IDB (1998) introduces labor force participation, years of education, and fertility as the three main factors in determining women’s success (IDB 1998; 58). In terms of labor force participation, the authors stress that lower income women are less likely to even enter the labor market at all. When they do work, women of lower social status who are less educated are more likely to work long hours in the informal sector, whereas educated, upper-class women are more likely to work in formal sector jobs.
Furthermore, IDB (1998) argues that uneducated women or women with less than four years of education are not likely to be found working outside of the home and that women with many children are less likely to work outside the home as well. The more education a woman has, the less likely she is to accept a job in the informal sector.
This article also cites the many setbacks women in Mexico experience when trying to find work, such as discrimination based on whether they have or plan to have children, and whether they are married or single. While the IDB includes the fact that married women are discriminated against based on the stereotype that married women want to reproduce, the IDB (1998) fails to include marital status as a factor in wage setting or explain how marriage might impact these factors aside from discrimination. In other words, the IDB fails to explain whether married female workers earn more and work more than their unmarried counterparts.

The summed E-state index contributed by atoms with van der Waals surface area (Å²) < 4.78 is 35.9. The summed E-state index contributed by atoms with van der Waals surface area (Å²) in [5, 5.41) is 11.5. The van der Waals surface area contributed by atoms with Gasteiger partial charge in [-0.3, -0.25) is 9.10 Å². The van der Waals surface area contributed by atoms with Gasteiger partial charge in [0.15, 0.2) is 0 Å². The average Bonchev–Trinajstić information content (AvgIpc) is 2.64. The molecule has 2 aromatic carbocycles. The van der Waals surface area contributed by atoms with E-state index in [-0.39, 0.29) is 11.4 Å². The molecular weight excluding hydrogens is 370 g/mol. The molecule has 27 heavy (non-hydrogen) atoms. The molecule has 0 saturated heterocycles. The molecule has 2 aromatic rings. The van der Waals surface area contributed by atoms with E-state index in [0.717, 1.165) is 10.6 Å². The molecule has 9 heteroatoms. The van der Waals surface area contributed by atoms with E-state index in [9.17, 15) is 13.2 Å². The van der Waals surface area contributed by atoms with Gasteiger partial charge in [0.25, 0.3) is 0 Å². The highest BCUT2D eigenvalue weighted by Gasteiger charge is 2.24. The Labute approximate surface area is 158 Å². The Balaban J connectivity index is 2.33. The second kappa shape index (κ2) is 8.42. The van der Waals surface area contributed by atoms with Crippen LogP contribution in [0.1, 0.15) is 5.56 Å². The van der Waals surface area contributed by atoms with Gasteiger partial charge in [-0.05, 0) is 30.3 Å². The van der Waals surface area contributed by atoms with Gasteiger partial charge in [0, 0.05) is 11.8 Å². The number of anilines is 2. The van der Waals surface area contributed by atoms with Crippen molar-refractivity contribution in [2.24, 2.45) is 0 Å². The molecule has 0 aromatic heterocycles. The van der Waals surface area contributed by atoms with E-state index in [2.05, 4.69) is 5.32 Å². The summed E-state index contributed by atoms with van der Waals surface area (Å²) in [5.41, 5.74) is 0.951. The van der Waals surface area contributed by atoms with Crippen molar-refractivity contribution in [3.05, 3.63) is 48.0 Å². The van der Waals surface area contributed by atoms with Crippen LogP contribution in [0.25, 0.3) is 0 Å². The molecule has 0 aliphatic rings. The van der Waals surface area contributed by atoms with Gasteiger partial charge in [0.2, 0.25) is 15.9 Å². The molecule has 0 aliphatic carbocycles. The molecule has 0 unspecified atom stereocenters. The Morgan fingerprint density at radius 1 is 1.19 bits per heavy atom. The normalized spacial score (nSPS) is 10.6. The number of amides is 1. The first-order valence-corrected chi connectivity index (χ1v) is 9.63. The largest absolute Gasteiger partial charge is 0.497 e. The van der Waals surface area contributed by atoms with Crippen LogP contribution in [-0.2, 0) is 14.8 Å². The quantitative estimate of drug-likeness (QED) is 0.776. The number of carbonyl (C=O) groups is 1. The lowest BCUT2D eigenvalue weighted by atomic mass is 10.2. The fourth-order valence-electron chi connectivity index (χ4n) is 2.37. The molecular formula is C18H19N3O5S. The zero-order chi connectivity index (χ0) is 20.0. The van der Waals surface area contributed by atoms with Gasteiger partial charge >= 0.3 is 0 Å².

The economic model used to guide this line of inquiry is the Utility Model. This model is used to display the utility consumers attribute to certain decisions. It is a model that suggests that women will compare their own utility when single to their utility when married. If their utility when married is greater, women will choose to marry. If it is not, women will choose to remain single. The model is explained in the following way:
The Utility Model uses UF to display a female’s utility when she is married, which suggests that
UF = UF(αm*Lf , x)
such that αm is equal to the couple’s compatibility, Lf is equal to the woman’s leisure time, and x is equal to the amount of market goods owned. Furthermore, using VF to display a female’s utility when she is single, the model suggests that
VF = VF (Lf , x)
such that Lf is equal to the woman’s leisure time, and x is equal to the amount of market goods owned. Under the Utility Model, since marriage can be considered a consumer decision, women will decide to marry when their utility as married women is greater than their utility as single women, or
UF > VF
and will decide not to marry when their utility as single women is greater, or
UF < VF